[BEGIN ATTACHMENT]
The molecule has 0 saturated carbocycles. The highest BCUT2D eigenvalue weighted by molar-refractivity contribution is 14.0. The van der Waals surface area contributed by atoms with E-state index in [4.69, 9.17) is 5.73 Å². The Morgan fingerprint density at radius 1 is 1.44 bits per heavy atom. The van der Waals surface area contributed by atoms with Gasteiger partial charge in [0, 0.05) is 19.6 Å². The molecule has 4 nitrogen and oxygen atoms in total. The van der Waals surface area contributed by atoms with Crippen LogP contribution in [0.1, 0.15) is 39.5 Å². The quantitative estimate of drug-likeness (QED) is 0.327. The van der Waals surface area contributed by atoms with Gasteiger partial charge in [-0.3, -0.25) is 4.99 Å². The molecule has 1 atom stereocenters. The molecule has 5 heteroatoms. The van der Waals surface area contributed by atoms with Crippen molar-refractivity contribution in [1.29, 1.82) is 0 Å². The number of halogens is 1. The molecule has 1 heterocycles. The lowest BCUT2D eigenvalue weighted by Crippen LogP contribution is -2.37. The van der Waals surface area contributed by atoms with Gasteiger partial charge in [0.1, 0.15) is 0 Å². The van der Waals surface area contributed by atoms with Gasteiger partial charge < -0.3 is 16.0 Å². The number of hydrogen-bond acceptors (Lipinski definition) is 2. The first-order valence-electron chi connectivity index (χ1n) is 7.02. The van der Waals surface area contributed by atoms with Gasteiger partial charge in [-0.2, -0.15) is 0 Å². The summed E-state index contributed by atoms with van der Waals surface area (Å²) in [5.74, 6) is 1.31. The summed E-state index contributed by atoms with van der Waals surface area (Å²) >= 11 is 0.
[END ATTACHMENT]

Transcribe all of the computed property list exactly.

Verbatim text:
The molecule has 0 saturated carbocycles. The highest BCUT2D eigenvalue weighted by molar-refractivity contribution is 14.0. The van der Waals surface area contributed by atoms with E-state index in [4.69, 9.17) is 5.73 Å². The Morgan fingerprint density at radius 1 is 1.44 bits per heavy atom. The van der Waals surface area contributed by atoms with Gasteiger partial charge in [0, 0.05) is 19.6 Å². The molecule has 4 nitrogen and oxygen atoms in total. The van der Waals surface area contributed by atoms with Crippen LogP contribution in [0.1, 0.15) is 39.5 Å². The quantitative estimate of drug-likeness (QED) is 0.327. The van der Waals surface area contributed by atoms with Gasteiger partial charge in [-0.3, -0.25) is 4.99 Å². The molecule has 1 atom stereocenters. The molecule has 5 heteroatoms. The van der Waals surface area contributed by atoms with Crippen molar-refractivity contribution in [1.29, 1.82) is 0 Å². The number of halogens is 1. The molecule has 1 heterocycles. The lowest BCUT2D eigenvalue weighted by Crippen LogP contribution is -2.37. The van der Waals surface area contributed by atoms with Gasteiger partial charge in [0.1, 0.15) is 0 Å². The van der Waals surface area contributed by atoms with Gasteiger partial charge < -0.3 is 16.0 Å². The number of hydrogen-bond acceptors (Lipinski definition) is 2. The first-order valence-electron chi connectivity index (χ1n) is 7.02. The van der Waals surface area contributed by atoms with Gasteiger partial charge in [-0.2, -0.15) is 0 Å². The summed E-state index contributed by atoms with van der Waals surface area (Å²) in [5.74, 6) is 1.31. The summed E-state index contributed by atoms with van der Waals surface area (Å²) >= 11 is 0.